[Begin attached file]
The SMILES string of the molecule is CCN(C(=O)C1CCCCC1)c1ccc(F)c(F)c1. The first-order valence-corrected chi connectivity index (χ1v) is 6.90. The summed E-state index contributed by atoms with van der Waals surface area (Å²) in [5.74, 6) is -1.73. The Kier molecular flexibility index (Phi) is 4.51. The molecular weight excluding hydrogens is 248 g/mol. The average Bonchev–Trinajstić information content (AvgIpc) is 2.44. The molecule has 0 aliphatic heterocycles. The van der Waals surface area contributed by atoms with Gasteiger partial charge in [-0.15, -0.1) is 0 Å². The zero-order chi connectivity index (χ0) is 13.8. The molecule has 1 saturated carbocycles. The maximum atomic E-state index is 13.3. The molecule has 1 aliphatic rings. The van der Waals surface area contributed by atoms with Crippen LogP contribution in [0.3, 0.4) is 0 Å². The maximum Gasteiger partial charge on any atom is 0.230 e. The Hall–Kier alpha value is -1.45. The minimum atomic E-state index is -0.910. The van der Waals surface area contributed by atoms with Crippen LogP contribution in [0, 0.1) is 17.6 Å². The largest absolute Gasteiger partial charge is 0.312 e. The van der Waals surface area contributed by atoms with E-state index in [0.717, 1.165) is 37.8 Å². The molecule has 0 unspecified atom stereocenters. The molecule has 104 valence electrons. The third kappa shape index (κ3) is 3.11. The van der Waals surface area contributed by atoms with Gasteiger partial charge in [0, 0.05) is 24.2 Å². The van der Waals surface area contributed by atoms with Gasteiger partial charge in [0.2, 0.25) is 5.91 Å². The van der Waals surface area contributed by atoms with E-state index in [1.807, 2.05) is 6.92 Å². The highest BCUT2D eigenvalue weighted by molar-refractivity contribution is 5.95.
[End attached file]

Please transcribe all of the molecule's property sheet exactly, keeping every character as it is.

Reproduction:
The SMILES string of the molecule is CCN(C(=O)C1CCCCC1)c1ccc(F)c(F)c1. The first-order valence-corrected chi connectivity index (χ1v) is 6.90. The summed E-state index contributed by atoms with van der Waals surface area (Å²) in [5.74, 6) is -1.73. The Kier molecular flexibility index (Phi) is 4.51. The molecular weight excluding hydrogens is 248 g/mol. The average Bonchev–Trinajstić information content (AvgIpc) is 2.44. The molecule has 0 aliphatic heterocycles. The van der Waals surface area contributed by atoms with Gasteiger partial charge in [-0.15, -0.1) is 0 Å². The zero-order chi connectivity index (χ0) is 13.8. The molecule has 1 saturated carbocycles. The maximum atomic E-state index is 13.3. The molecule has 1 aliphatic rings. The van der Waals surface area contributed by atoms with Crippen LogP contribution in [0.3, 0.4) is 0 Å². The maximum Gasteiger partial charge on any atom is 0.230 e. The Hall–Kier alpha value is -1.45. The minimum atomic E-state index is -0.910. The van der Waals surface area contributed by atoms with Crippen LogP contribution in [0, 0.1) is 17.6 Å². The largest absolute Gasteiger partial charge is 0.312 e. The van der Waals surface area contributed by atoms with E-state index in [0.717, 1.165) is 37.8 Å². The molecule has 0 unspecified atom stereocenters. The molecule has 104 valence electrons. The third kappa shape index (κ3) is 3.11. The van der Waals surface area contributed by atoms with Gasteiger partial charge in [0, 0.05) is 24.2 Å². The van der Waals surface area contributed by atoms with Gasteiger partial charge in [0.2, 0.25) is 5.91 Å². The van der Waals surface area contributed by atoms with E-state index in [1.807, 2.05) is 6.92 Å². The highest BCUT2D eigenvalue weighted by molar-refractivity contribution is 5.95.